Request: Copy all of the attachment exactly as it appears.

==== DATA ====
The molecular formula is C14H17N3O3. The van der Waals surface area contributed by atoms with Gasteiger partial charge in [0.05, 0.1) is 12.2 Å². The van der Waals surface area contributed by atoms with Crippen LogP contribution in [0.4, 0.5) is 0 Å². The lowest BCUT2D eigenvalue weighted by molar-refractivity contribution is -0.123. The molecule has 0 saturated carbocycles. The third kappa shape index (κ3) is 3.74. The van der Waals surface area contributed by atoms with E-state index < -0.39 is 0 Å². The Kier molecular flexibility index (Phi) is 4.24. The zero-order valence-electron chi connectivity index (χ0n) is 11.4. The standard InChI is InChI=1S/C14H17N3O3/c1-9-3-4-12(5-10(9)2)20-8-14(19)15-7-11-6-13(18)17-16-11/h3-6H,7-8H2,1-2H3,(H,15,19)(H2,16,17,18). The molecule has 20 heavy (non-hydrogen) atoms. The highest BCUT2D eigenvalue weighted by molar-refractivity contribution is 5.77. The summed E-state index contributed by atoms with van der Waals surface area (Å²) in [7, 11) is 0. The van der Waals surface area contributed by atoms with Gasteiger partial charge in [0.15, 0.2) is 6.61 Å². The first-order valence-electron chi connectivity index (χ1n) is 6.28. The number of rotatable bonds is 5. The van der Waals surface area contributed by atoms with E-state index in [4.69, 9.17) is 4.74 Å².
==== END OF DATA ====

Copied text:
The molecular formula is C14H17N3O3. The van der Waals surface area contributed by atoms with Gasteiger partial charge in [0.05, 0.1) is 12.2 Å². The van der Waals surface area contributed by atoms with Crippen LogP contribution in [0.4, 0.5) is 0 Å². The lowest BCUT2D eigenvalue weighted by molar-refractivity contribution is -0.123. The molecule has 0 saturated carbocycles. The third kappa shape index (κ3) is 3.74. The van der Waals surface area contributed by atoms with E-state index < -0.39 is 0 Å². The Kier molecular flexibility index (Phi) is 4.24. The zero-order valence-electron chi connectivity index (χ0n) is 11.4. The standard InChI is InChI=1S/C14H17N3O3/c1-9-3-4-12(5-10(9)2)20-8-14(19)15-7-11-6-13(18)17-16-11/h3-6H,7-8H2,1-2H3,(H,15,19)(H2,16,17,18). The molecule has 20 heavy (non-hydrogen) atoms. The highest BCUT2D eigenvalue weighted by molar-refractivity contribution is 5.77. The summed E-state index contributed by atoms with van der Waals surface area (Å²) in [7, 11) is 0. The van der Waals surface area contributed by atoms with Gasteiger partial charge in [0.15, 0.2) is 6.61 Å². The first-order valence-electron chi connectivity index (χ1n) is 6.28. The number of rotatable bonds is 5. The van der Waals surface area contributed by atoms with E-state index in [4.69, 9.17) is 4.74 Å².